She has felt the impact of the abuse throughout her life. Schmit said she developed a mistrust of priests, event the ones her parents would invite home for dinner. She was shy in school, and later, when she started dating, she didn't know how to relate to boys. During her 36-year marriage, she said, she had problems with intimacy with her husband. When he died, Schmit said, she regrets he died "not knowing the real me."
Schmit raised her children in the church, got them through Communion and Confirmation, but she lost connection with the Catholic church. She and her husband went to a local Lutheran church, "but I just couldn't connect."
Schmit's life has been filled with other tragedy. Her son, Josh, was killed at age 26 by a roadside bomb in Iraq in 2007 while serving with the Army. Seven years later, her husband Greg, suffering from issues connected with his son's death and his own military service, committed suicide. She could not accept the comfort the Church offered in her grief.
After her son died, she said, two priests came to her door, offering to preside over his funeral service.
"They stepped in and I just flashed back to that, being pressed up against the wall," said Schmit. The service was presided over her Lutheran pastor, who was also a brigadier general in the National Guard, and a priest.
"We had to go the Catholic church to meet Gov. (Tim) Pawlenty who had helicoptered in. I remember sitting in the pew at St. Mary's and thinking, 'Why am I here at the most tragic time in my life?'"
Two years after her son's death, Schmit said she had a mental breakdown of her own. "I was just mentally worn out," she said.
While a patient in the hospital, one of the parade of counselors who came to see her was a young priest.
"He sat down and wanted me to tell my troubles to him," Schmit said. "I said, 'All right, here we go, here's my opportunity.' I just opened my mouth and vomited a whole bunch of stuff out at him. I told him what the priest did to me when I seven. He got up and he sighed, and he just said, 'I'll be praying for you.' He got up and walked out, and I got up and looked as walk down the hall. And I got a (feeling of) jubilation, thinking 'Good, I finally got back at Father Roney, in a way. I just depressed a priest here in the mental ward.'"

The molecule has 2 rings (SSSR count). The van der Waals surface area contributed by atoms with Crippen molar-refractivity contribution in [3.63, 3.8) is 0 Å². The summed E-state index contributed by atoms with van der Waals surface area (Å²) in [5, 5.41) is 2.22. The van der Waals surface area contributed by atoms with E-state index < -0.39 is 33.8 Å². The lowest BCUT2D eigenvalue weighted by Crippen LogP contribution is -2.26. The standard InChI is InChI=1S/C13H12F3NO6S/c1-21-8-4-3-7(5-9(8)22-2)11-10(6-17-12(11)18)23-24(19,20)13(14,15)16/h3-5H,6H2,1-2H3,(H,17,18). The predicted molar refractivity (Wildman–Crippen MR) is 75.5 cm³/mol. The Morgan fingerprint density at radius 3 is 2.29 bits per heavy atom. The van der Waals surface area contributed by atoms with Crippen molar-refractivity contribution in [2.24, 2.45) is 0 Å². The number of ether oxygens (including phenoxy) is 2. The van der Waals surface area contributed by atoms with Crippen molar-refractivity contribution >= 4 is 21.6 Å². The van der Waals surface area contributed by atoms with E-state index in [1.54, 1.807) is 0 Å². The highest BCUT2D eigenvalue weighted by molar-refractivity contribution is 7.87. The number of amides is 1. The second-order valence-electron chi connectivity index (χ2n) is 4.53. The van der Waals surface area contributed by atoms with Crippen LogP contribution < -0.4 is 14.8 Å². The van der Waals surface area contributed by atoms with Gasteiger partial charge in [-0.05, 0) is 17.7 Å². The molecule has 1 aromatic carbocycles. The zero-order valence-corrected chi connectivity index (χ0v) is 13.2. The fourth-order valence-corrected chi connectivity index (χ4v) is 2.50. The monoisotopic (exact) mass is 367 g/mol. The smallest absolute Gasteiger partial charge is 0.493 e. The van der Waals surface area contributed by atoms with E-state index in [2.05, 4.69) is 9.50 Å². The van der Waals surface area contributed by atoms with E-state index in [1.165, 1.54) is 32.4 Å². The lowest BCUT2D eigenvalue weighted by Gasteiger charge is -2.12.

Through grief counseling following her son's death, Schmit said she has learned to deal with the abuse, but she decided to become involved in making changes through legal action. She had heard from others about the abuses Roney continued to carry out. In 2007 she was contacted by someone from the Jeff Anderson law office, checking on the complaint her father had made, but so close after her son's death she said she couldn't face it.
But as Anderson was fighting to change the state law to allow childhood victims of sex abuse a chance to sue their abusers after the statute of limitations had closed, Stoltz contacted her and she agreed to help. She also filed a lawsuit against the New Ulm Diocese, and in March, she and Stoltz went public in a press conference held to release the New Ulm Diocese's list of priests who had been credibly accused of abusing children.
Schmit said money was never a consideration in her lawsuit. She wanted to tell her story, to reveal Roney as a predator, and to make changes in the way the Church handles cases of clerical sex abuse.
"Father Roney was the perpetrator, but the Diocese was the monster. They hid it, they let him do it, they did nothing to stop him... They thought they had enough power to protect their priests and save the organization's reputation."
In a deposition with her lawsuit, Schmit remembers being intimidated by all the people and priests in the room. "I told Jeff (Anderson) that what I really wanted, what I had never got, was an apology."
Anderson brought in Bishop John LeVoir, who talked with her, apologized for Roney and for what had happened, said Schmit. It meant a lot to her.
"I hope the diocese is really and truly sorry for all of this now, for harboring and hiding and trying to protect. I just hope it opens the light for all these organizations. You can't run forever and hide criminals and get away with it. Just do the right thing from the get-go."
She feels the Church is in need of healing. "It is tarnished, and people are shaking their heads, but it can get better if they fix the problem, instead of saying, 'We didn't do that.'"